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Freshman year blues: how a college freshman’s viral video helped others

October 16th, 2018

The first year of college, or any new school for that matter, can be a roller coaster of emotions.  You are finally living that independent life, making new friends, possibly even living in a new city, but it may be more difficult than you ever imagined.  People tell you that this will be the “best time of your life”, but is it?

Starting a new school may be exciting but is also a major adjustment.  That first semester is the most difficult and some people even consider transferring, yet if you allow yourself time and space for friendships to develop organically, you may be surprised at the changes by spring semester.  Making new friends doesn’t happen overnight although social media may make you believe otherwise. Give yourself time, and please understand that everyone is trying to navigate this new world around them.

In the New York Times article referenced below, Emery Bergmann shares her experience as a freshman at Cornell University.  I love how honest and open she is when it comes to her feelings of loneliness at the start of the school year. Bergmann’s viral video became an internet sensation as it resonates with so many people.  We all have these feelings of loneliness when we venture into uncharted territory; starting something new can be scary but the reward is much greater than we can imagine in the moment.  Stay focused and know that you are not alone.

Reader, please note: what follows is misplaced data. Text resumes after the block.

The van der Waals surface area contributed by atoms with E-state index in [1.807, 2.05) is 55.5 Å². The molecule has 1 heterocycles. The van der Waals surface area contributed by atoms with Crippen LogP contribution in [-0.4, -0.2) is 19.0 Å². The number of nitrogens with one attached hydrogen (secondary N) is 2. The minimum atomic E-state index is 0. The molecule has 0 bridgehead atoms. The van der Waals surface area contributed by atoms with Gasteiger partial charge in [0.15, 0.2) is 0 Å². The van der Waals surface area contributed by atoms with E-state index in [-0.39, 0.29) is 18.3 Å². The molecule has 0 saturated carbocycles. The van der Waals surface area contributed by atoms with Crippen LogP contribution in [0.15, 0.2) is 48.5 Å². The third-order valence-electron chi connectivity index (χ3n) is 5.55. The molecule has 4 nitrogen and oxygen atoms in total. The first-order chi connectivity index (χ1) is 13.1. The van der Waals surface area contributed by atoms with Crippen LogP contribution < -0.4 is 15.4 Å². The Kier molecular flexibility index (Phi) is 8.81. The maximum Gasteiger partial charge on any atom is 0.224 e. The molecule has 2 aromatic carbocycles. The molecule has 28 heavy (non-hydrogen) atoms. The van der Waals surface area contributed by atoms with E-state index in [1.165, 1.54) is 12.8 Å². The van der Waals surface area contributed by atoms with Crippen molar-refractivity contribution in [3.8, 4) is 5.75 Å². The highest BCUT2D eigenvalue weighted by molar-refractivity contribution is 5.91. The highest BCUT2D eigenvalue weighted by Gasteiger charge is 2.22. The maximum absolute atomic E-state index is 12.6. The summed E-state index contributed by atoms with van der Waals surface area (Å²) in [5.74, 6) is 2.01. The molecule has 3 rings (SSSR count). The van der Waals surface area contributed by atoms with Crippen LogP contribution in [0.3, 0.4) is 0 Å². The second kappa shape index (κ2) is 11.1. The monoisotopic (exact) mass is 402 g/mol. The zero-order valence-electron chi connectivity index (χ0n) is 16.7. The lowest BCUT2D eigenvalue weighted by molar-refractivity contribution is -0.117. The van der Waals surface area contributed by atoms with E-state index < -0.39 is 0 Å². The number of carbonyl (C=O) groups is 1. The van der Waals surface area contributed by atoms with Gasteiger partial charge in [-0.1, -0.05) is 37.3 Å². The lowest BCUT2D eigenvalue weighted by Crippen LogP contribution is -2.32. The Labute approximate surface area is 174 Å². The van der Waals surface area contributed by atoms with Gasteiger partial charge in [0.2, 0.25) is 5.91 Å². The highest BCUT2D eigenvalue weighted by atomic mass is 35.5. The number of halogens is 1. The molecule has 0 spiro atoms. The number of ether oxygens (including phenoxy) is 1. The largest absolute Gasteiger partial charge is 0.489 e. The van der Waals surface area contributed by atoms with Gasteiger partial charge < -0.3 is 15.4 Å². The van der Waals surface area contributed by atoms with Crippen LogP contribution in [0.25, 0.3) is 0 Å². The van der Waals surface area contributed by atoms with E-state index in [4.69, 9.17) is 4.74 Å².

Article referenced below published on October 9, 2018 by The New York Times, written by Emery Bergmann

Being known as “the girl with no friends” wasn’t my favorite part about having made a video that went viral — but you take what you can get.

About a year ago, as a college freshman at Cornell, I was assigned a short video project for my Intro to Digital Media course.

I decided to focus on my disappointment with the early weeks of college: How I couldn’t get past superficial conversation, how I couldn’t seem to enjoy parties, feel comfortable on campus, or just meet people who I wanted to spend more time around. I felt so lost and beyond confused.

Read more at The New York Times >>

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Does your social media presence help you or harm you?

October 2nd, 2018

Social media is a powerful platform and while it can be a great tool for networking, the disciplinary consequence of posting something inappropriate could be detrimental to your school or college admission prospects.  Some colleges are using your social media “brand” as fair game when evaluating you for admission; perhaps boarding schools are doing the same.  For that reason, application season is a great time to review your online presence.  Consider your profile as a way to show the world your best self, beyond your test scores and grades. 

In the article referenced below, Thao Nelson, a lecturer at Indiana University, writes an open letter to students discussing the importance of taking your future self into consideration when posting on social media.  Colleges and schools want to enroll people who strengthen their student body, so “when in doubt, leave it out” is a great motto to consider before liking or posting online.

Article referenced below published by World Economic Forum, written by Thao Nelson

Dear Student,

Harvard recently rescinded admission offers for some incoming freshmen who participated in a private Facebook group sharing offensive memes. The incident has sparked a lot of discussion: Was Harvard’s decision justified? What about the First Amendment? Do young people know the dangers of social media?

I’m a business school lecturer, career services counselor and former recruiter, and I’ve seen how social media becomes part of a person’s brand – a brand that can help you or hurt you.

Read more at World Economic Forum >>